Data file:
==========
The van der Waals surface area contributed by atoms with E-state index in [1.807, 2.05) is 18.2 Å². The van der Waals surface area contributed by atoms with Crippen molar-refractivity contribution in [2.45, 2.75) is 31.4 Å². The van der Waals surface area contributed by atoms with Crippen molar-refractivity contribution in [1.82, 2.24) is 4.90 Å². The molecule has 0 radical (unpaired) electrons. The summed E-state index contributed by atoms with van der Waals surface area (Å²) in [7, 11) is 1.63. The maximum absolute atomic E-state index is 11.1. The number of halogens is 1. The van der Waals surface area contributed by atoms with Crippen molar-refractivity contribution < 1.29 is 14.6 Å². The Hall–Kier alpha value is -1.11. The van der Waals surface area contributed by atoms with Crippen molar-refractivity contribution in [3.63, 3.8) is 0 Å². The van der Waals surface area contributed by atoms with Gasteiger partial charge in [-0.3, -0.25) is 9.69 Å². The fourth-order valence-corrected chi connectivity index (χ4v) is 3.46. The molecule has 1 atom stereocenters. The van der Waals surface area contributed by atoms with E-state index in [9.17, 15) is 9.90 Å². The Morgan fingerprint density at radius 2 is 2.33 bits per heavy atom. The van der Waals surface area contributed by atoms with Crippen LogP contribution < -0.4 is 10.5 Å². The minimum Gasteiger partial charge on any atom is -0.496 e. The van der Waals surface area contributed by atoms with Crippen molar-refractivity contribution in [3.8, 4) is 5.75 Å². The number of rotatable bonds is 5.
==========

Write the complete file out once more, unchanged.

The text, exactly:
The van der Waals surface area contributed by atoms with E-state index in [1.807, 2.05) is 18.2 Å². The van der Waals surface area contributed by atoms with Crippen molar-refractivity contribution in [2.45, 2.75) is 31.4 Å². The van der Waals surface area contributed by atoms with Crippen molar-refractivity contribution in [1.82, 2.24) is 4.90 Å². The molecule has 0 radical (unpaired) electrons. The summed E-state index contributed by atoms with van der Waals surface area (Å²) in [7, 11) is 1.63. The maximum absolute atomic E-state index is 11.1. The number of halogens is 1. The van der Waals surface area contributed by atoms with Crippen molar-refractivity contribution < 1.29 is 14.6 Å². The Hall–Kier alpha value is -1.11. The van der Waals surface area contributed by atoms with Crippen molar-refractivity contribution in [3.63, 3.8) is 0 Å². The van der Waals surface area contributed by atoms with Gasteiger partial charge in [-0.3, -0.25) is 9.69 Å². The fourth-order valence-corrected chi connectivity index (χ4v) is 3.46. The molecule has 1 atom stereocenters. The van der Waals surface area contributed by atoms with E-state index in [9.17, 15) is 9.90 Å². The Morgan fingerprint density at radius 2 is 2.33 bits per heavy atom. The van der Waals surface area contributed by atoms with Crippen LogP contribution < -0.4 is 10.5 Å². The minimum Gasteiger partial charge on any atom is -0.496 e. The van der Waals surface area contributed by atoms with Crippen molar-refractivity contribution in [3.8, 4) is 5.75 Å². The number of rotatable bonds is 5.